NEW YORK, 26 May 2022 – Stigma, poverty, and lack of access to basic services like toilets and water are causing menstrual health and hygiene needs to go unmet and increasing women and girls’ risk of infections, UNICEF warned ahead of Menstrual Hygiene Day. These challenges are particularly acute among the poorest, ethnic groups, refugees, and people with disabilities.
“Menstrual health and hygiene management, when available to all, can help dismantle barriers and support adolescent girls to become healthy, educated, and empowered women,” said Kelly Ann Naylor, UNICEF Director of Water, Sanitation, Hygiene (WASH) and Climate, Environment, Energy, and Disaster Risk Reduction (CEED). “Yet, until recently, little attention has been paid to defining, monitoring, and investing in menstrual health.”
The importance of menstrual health and hygiene management is slowly but increasingly being recognized and monitored. By 2020, 42 countries had nationally representative data on at least one of four indicators*, of which 31 had information on at least three indicators. Nearly half of the countries are in sub-Saharan Africa. No high-income countries had national data on any of the indicators.
According to the latest analysis, limitations on participation in school, work, and social activities while menstruating varied by geographical, socio-economic, and individual characteristics. Among those held back, stigma and lack of access to menstrual hygiene products were common factors. Many girls were also unaware of periods before their first cycle, which can affect their perception and understanding of menstruation.
On average, non-participation was higher among girls and younger women: 15 per cent of girls in Burkina Faso; 20 per cent in Ivory Coast; and 23 per cent in Nigeria had missed school in the past 12 months because of their period.
More than half of women in Bangladesh and more than two-thirds in Nepal said they did not participate in everyday activities while menstruating. In Chad and the Central African Republic, one in three said they were missing out.
Of the two countries with national data, only 32 per cent and 66 per cent of girls were aware of menstruation before their first period in Bangladesh and Egypt, respectively. In Egypt, 74 per cent of girls who were unaware felt shocked, afraid or cried during the first occurrence. Similarly, in Bangladesh, 69 per cent felt scared.
The use of menstrual materials and the availability of a private place to wash and change is high in most of the reporting countries. However, the most vulnerable women and girls continue to face major challenges.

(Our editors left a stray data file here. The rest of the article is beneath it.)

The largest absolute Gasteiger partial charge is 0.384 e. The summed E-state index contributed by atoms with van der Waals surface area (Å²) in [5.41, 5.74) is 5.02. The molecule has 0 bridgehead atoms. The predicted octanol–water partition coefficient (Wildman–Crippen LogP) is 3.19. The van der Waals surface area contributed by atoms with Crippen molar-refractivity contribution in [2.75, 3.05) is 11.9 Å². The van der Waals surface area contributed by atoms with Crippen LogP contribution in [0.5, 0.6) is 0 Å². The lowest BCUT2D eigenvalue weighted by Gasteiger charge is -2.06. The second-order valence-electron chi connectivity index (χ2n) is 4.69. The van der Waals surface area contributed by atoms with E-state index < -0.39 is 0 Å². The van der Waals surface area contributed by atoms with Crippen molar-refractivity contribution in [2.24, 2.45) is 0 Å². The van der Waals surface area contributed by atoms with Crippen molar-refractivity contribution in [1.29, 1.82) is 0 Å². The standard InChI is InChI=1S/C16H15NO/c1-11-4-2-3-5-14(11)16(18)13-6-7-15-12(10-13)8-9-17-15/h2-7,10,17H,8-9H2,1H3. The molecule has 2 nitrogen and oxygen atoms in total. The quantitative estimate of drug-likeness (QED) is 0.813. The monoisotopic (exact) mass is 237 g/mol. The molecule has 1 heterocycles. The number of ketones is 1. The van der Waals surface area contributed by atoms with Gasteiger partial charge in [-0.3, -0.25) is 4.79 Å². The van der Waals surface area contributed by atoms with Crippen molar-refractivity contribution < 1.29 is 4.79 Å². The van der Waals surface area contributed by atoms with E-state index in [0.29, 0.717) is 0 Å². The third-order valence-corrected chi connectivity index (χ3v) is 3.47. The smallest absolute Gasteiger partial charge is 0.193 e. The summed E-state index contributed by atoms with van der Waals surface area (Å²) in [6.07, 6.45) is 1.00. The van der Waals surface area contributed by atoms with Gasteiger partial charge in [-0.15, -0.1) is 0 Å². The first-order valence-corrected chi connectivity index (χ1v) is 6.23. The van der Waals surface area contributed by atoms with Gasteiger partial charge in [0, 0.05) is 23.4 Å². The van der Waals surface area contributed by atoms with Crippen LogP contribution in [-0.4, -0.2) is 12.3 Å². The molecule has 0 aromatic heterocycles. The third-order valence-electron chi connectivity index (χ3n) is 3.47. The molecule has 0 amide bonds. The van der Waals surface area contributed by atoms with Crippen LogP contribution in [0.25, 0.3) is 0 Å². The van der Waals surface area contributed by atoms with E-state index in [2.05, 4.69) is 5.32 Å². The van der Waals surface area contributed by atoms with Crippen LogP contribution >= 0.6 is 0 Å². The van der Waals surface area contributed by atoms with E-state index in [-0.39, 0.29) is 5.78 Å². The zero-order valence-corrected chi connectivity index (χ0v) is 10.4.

The use of menstrual materials ranged from 81 per cent to universal in most countries. However, 6 per cent of women used paper in Niger; 12 per cent used only underwear in Burkina Faso; 11 per cent used nothing in Ethiopia.
The availability of a private place to wash and change ranged from 80 to 99 per cent in most countries with data. Still, in Niger, Tunisia, and Burkina Faso, only 52 per cent, 56 per cent, and 74 per cent had such spaces, respectively.
There was little variation in the use of menstrual materials between urban and rural areas, except in Lao People’s Democratic Republic, Ethiopia and Niger, where the use of materials was more than 10 per cent higher in urban areas compared with rural.
Private facilities, though, were less available in rural areas compared to urban settings. In 12 countries with data, at least 1 in 10 women and girls in rural areas lacked a private place to wash and change during their last period.
Ethnic groups and those living in emergency settings face even greater challenges, with less access to menstrual products and basic facilities and more limitations on participation than the rest of the population.
In Lao People’s Democratic Republic, there was a gap of more than 30 per cent between Mon-Khmer and Lao-Tai for the proportion with a private place to wash and change and the use of menstrual materials. In the Central African Republic, Haoussa women were around 20 per cent more likely to participate in daily life during their period than Mboum women.
Data from refugee camps in eight countries show a range of satisfaction levels. Nearly all women reported they were satisfied with the menstrual materials and facilities in Mozambique and Iraq, compared with less than half of women in refugee camps in Cameroon, Malawi, and South Sudan.
“Investment in menstrual hygiene management will benefit girls today, the women they will become tomorrow, and the next generation,” added Naylor.
Notes to editors:
- The JMP UNICEF-WHO report on WASH in households includes data on efforts to provide households with water, sanitation, and hygiene services, including menstrual hygiene management (MHM). This is the first time that MHM national data from 42 countries is collected and harmonized, to the extent possible, for cross-country comparison. The national household surveys included separate questionnaires for women and girls aged 15-49.
The four indicators related to menstrual health and associated WASH service are as follows:
- Awareness of menstruation before menarche (first menstruation).
- Use of menstrual materials to capture and contain menstrual blood, such as pads, cloths, tampons or cups. These can also be grouped into single-use and reusable materials.
- Access to a private place to wash and change while at home.
- Participation in activities during menstruation, such as school, work and social activities.
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